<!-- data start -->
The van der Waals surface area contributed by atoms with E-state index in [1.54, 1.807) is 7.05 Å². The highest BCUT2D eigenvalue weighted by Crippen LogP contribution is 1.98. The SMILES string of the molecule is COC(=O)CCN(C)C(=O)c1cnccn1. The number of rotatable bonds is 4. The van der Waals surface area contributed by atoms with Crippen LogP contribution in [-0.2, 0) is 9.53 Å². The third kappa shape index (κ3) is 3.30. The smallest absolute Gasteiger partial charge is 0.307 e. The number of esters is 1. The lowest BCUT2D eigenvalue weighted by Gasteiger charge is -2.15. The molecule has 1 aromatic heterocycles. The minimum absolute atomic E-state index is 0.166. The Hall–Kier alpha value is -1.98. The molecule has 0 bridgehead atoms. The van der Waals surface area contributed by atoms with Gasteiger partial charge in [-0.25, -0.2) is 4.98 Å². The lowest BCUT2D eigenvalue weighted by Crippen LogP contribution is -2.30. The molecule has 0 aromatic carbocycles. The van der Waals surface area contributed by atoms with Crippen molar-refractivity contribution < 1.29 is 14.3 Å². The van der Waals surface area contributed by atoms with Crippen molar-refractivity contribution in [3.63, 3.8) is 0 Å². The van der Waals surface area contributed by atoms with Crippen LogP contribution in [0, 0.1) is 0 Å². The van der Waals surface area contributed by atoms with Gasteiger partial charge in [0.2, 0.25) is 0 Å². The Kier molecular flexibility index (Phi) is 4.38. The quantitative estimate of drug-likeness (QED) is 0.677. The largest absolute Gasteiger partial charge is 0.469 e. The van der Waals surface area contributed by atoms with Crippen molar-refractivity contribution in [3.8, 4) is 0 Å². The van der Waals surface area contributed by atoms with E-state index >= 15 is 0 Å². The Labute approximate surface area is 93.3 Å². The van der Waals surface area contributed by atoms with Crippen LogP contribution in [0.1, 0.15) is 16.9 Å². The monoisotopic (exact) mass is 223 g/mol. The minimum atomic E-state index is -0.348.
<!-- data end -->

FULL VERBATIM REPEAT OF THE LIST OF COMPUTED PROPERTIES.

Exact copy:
The van der Waals surface area contributed by atoms with E-state index in [1.54, 1.807) is 7.05 Å². The highest BCUT2D eigenvalue weighted by Crippen LogP contribution is 1.98. The SMILES string of the molecule is COC(=O)CCN(C)C(=O)c1cnccn1. The number of rotatable bonds is 4. The van der Waals surface area contributed by atoms with Crippen LogP contribution in [-0.2, 0) is 9.53 Å². The third kappa shape index (κ3) is 3.30. The smallest absolute Gasteiger partial charge is 0.307 e. The number of esters is 1. The lowest BCUT2D eigenvalue weighted by Gasteiger charge is -2.15. The molecule has 1 aromatic heterocycles. The minimum absolute atomic E-state index is 0.166. The Hall–Kier alpha value is -1.98. The molecule has 0 bridgehead atoms. The van der Waals surface area contributed by atoms with Gasteiger partial charge in [-0.25, -0.2) is 4.98 Å². The lowest BCUT2D eigenvalue weighted by Crippen LogP contribution is -2.30. The molecule has 0 aromatic carbocycles. The van der Waals surface area contributed by atoms with Crippen molar-refractivity contribution < 1.29 is 14.3 Å². The van der Waals surface area contributed by atoms with Crippen molar-refractivity contribution in [3.63, 3.8) is 0 Å². The van der Waals surface area contributed by atoms with Crippen LogP contribution in [0, 0.1) is 0 Å². The van der Waals surface area contributed by atoms with Gasteiger partial charge in [0.2, 0.25) is 0 Å². The Kier molecular flexibility index (Phi) is 4.38. The quantitative estimate of drug-likeness (QED) is 0.677. The largest absolute Gasteiger partial charge is 0.469 e. The van der Waals surface area contributed by atoms with Crippen molar-refractivity contribution in [3.8, 4) is 0 Å². The van der Waals surface area contributed by atoms with E-state index >= 15 is 0 Å². The Labute approximate surface area is 93.3 Å². The van der Waals surface area contributed by atoms with Crippen LogP contribution in [0.1, 0.15) is 16.9 Å². The monoisotopic (exact) mass is 223 g/mol. The minimum atomic E-state index is -0.348.